The Belfry was built by an Italian architect from 1505-08. It is 81m high. The cupola has been added by Boris Godunow and his name is written there. The belfry is also called Dormition Belfry, because a dormition chapel was added later and then transformed to a bell wall (звоница). In Russia, bell walls are used to make music with the bells – beautiful, I have experienced that in the monasteries on the Golden Ring around Moscow.


Archangel Cathedral (Archangel Michael, Архангельский собор)

Also, the Archangel Cathedral (Erzengel Kathedrale) has been built around 1500 (1505-1508) by the Italian architect Aloisio Lamberti de Montagnana (called Alevis Nowy). Inside it is a Russian church forming an equilateral cross. The grand dukes and the Tsars up to Peter I the Great are buried here. Their wives are in the crypt. From Peter I the Great on, all Tsars are buried in Petersburg. Only Boris Godunow is in Sergiyev Posad. Outside, the horizontal structure of the facade and the conch like shapes show Italian (Venetian) Renaissance influence.

Again and again, the sun defeats the clouds and the cupolas shine golden, just for some minutes. We cannot leave this place – it is too beautiful.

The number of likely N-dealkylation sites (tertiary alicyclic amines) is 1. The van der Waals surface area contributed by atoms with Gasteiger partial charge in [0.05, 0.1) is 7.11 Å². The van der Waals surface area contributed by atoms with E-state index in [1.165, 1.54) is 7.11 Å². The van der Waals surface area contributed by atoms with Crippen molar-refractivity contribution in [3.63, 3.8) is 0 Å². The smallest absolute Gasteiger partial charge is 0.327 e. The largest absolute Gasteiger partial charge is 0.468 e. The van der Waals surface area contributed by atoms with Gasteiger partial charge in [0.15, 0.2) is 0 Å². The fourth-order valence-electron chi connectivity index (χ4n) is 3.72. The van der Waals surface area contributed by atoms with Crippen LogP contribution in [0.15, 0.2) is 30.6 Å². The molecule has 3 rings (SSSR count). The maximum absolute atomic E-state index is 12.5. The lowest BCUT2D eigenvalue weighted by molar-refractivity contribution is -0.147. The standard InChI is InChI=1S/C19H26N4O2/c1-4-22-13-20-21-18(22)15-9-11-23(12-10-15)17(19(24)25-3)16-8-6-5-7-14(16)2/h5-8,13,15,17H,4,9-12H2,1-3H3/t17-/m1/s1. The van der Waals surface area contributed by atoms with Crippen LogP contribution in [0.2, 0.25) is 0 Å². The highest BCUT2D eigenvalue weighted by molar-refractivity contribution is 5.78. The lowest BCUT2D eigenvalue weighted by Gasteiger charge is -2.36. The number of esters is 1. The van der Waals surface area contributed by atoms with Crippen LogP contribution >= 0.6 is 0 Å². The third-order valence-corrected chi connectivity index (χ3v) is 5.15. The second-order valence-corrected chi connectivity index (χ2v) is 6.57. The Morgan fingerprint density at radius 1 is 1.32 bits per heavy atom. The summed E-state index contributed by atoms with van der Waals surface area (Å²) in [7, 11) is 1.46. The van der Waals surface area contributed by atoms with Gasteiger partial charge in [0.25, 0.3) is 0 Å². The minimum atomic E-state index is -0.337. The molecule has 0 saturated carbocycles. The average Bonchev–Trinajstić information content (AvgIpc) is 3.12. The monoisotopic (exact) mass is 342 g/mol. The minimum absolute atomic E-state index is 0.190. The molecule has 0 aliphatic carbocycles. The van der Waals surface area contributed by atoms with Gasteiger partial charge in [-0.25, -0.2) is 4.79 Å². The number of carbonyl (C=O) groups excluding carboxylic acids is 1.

Tsar Cannon (Царь пушка)

Behind the Cathedral Square, there are two more attractions. The first is the Tsar Cannon. I remember, how Ernst laughed, when he saw the cannonballs. “These cannonballs have never been used for THIS gun”, he said. And I do think that he was right, they are just too large for this gun. Do you not agree?


Tsar Bell (Царь-колокол)

The Tsar Bell is one of the hugest bells ever casted in the world. But when taken out of the casting pit, it broke. Hence it has never been used, but being so large, it has been placed in the Kremlin and has served as an attraction since 1836. I admire the courage of the Russians – I think, they show that sometimes you have to give it a try, even if not being always successful.

We look back to the Belfry, the Dormition Cathedral and the Archangel Cathedral with their golden cupolas.

We leave the Kremlin  to have lunch – a borshch (Борщ) and dumplings  in one of the traditional Soviet Restaurants that now can be found all over in Moscow, the Varenichnaya.


Sure, whenever I get a chance to go to Moscow again, I will visit the Kremlin and the Cathedral Square again. It will be my fourth time then, and it will be worth it

Sources: Christine Hamel: “Russland – von der Wolga bis zur Newa”, Dumont Kunstführer 1998. Hubert Faensen: “Siehe die Stadt, die leuchtet”, Koehler und Amelang, 1989. Eva Gerbeding: “Moskau”, Dumont Reisetaschenbuch 2018, and various Wiki-entries.